My latest residency project with Noosa Library Service.
The overall goal was to get multiple artists, starting with me, to recreate their favourite places in Noosa, purely from memory. Each artist will create the location within Virtual Reality, using an application called Tilt Brush, from Google.
Once the places were all created, the goal is to incorporate all of them into a single read-only VR environment, which will have its default state as a 3D topographical map of Noosa.
I’ve been doing a bit of admin and gear speccing. After nearly being side-swiped yet again by a dickhead in a 4 door 4WD ute, I’ve decided to get a helmet-cam so I can record my rides, and any sonofabitch who fucks with me while I’m riding.
The camera I ended up buying is a little Sony actioncam, that comes with a waterproof housing, and a helmet mounting system. Going to be interesting to see how it all works out when mounted to the helmet.
Saturday night, I went out to a club, to try and get over the horrorshow of the federal election.
A weird week in a long running twitter argument with the Australian Pirate Party (and a bunch of their fans / sockpuppets), over their policy of using eminent domain to expire all copyright after 15 years (which will put work into the public domain and make it freely sharable and copyable), which of course would screw-over artists who rely on revenue from back catalogues.
On top of that, it ignores the whole consent issue of Artists losing the right to control the conditions under which their work is accessed. While artists can currently choose to put their work into the public domain, this policy would force it upon them.
In more pleasant diversions, I made some attempts at Milky Way photography, firstly at the mouth of the Noosa river:
A quiet week, the end of it the Easter long weekend. It was Easter last year that my father died, though of course the dates are different. This was a recuperation week, with bike rides, between scattered torrential downpours.
A bit of angst was had with website problems, but I managed to get them sorted.
A week of grant writing. It’s lots of work, for what amounts to a relatively small grant amount, but it makes a huge difference in passing a critical mass of available liquidity for me to set up a welding space at home.
It’s always a process of difficult self-reflection to work on one of these sorts of things. You end up being forced to re-examine your career, your work, and then chop it down, and down, and down to meet word limits. You worry constantly about losing something essential, some nuance about yourself, by reducing your career, motivations and plans to their most basic and businesslike, and then you worry further that the examining peers won’t enjoy reading it.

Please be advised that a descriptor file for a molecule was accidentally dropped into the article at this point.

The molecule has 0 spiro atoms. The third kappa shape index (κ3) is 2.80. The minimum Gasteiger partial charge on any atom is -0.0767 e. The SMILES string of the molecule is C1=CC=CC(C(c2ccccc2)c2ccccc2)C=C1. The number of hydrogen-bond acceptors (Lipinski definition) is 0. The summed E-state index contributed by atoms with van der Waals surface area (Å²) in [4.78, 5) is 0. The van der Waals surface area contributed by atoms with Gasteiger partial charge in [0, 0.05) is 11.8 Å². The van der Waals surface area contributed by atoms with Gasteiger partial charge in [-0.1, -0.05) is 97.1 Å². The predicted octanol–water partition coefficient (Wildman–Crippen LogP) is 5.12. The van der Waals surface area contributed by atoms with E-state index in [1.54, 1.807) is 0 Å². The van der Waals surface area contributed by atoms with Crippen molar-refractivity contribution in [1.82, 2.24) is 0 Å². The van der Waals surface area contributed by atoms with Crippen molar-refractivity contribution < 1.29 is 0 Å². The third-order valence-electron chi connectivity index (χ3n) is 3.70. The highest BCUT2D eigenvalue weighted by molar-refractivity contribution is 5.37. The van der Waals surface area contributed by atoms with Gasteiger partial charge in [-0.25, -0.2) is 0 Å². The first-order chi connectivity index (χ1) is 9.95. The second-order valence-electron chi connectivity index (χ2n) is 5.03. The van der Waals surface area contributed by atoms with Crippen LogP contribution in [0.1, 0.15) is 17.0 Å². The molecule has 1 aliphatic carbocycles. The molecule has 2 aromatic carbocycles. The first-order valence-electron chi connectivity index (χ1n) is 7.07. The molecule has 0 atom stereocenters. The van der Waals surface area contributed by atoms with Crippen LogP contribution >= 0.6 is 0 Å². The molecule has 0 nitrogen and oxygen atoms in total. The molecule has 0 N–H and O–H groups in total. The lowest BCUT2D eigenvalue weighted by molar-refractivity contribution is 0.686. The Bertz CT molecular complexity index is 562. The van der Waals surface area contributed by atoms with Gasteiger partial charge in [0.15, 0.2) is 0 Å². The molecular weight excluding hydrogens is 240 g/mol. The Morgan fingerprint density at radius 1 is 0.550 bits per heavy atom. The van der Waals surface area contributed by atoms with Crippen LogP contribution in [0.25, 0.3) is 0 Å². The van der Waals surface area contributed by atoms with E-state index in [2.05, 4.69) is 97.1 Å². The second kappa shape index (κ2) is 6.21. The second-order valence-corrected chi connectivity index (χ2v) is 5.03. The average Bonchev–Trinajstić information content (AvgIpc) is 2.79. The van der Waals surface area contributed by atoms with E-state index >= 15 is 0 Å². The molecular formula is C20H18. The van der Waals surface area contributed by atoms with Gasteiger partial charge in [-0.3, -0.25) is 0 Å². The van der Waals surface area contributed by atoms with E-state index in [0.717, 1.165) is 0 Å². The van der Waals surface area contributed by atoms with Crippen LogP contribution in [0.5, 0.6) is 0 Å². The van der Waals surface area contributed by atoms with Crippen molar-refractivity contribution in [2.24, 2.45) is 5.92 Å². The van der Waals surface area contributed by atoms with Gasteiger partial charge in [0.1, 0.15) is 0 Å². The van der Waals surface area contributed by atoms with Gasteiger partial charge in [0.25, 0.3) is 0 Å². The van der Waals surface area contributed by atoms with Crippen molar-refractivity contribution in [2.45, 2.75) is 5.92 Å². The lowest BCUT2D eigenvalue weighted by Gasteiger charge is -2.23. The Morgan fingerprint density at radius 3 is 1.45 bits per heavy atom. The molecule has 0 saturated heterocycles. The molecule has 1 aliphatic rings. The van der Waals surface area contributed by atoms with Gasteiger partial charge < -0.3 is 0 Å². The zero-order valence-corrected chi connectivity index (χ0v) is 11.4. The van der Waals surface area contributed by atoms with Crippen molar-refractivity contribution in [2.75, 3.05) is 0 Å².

But at the end, it’s done, and have a weekend off to try and recharge, before trying to get back into clearing more stuff out of my storage space.
The final week of my residency, and two of the guest artists managed to create finished works:
The week ended checking out my TIG welding skills, on both stainless steel and aluminium. From the looks of things, it seems a lot of my previous problems were down to having gloves that were too thick, which the TAFE instructor hadn’t noticed in the catastrophic garbage course I’d done previously.
Monday, I was drenched during my bike ride, attempting to outrun a storm.
This storm, to be precise. Soon after taking this photo, the leading edge, with all its lightning was overtaking me. As I got onto the flat ground for the last 10 minutes to home, the rain started. By the time I pulled into the carport, I was wet to the skin.
After the storm, I went out to grab a few post-storm images by the river:
The middle of the week was mostly occupied with grant-writing.
Thursday & Friday saw guest artists brought in to my Noosa Mnemonic project. The first session for each was an introduction to the technology, and the application they’ll be working in. The goal is they’ll use next week to really get stuck in to work on their location, and hopefully join up with the Makerspace to finish their pieces off in their own time.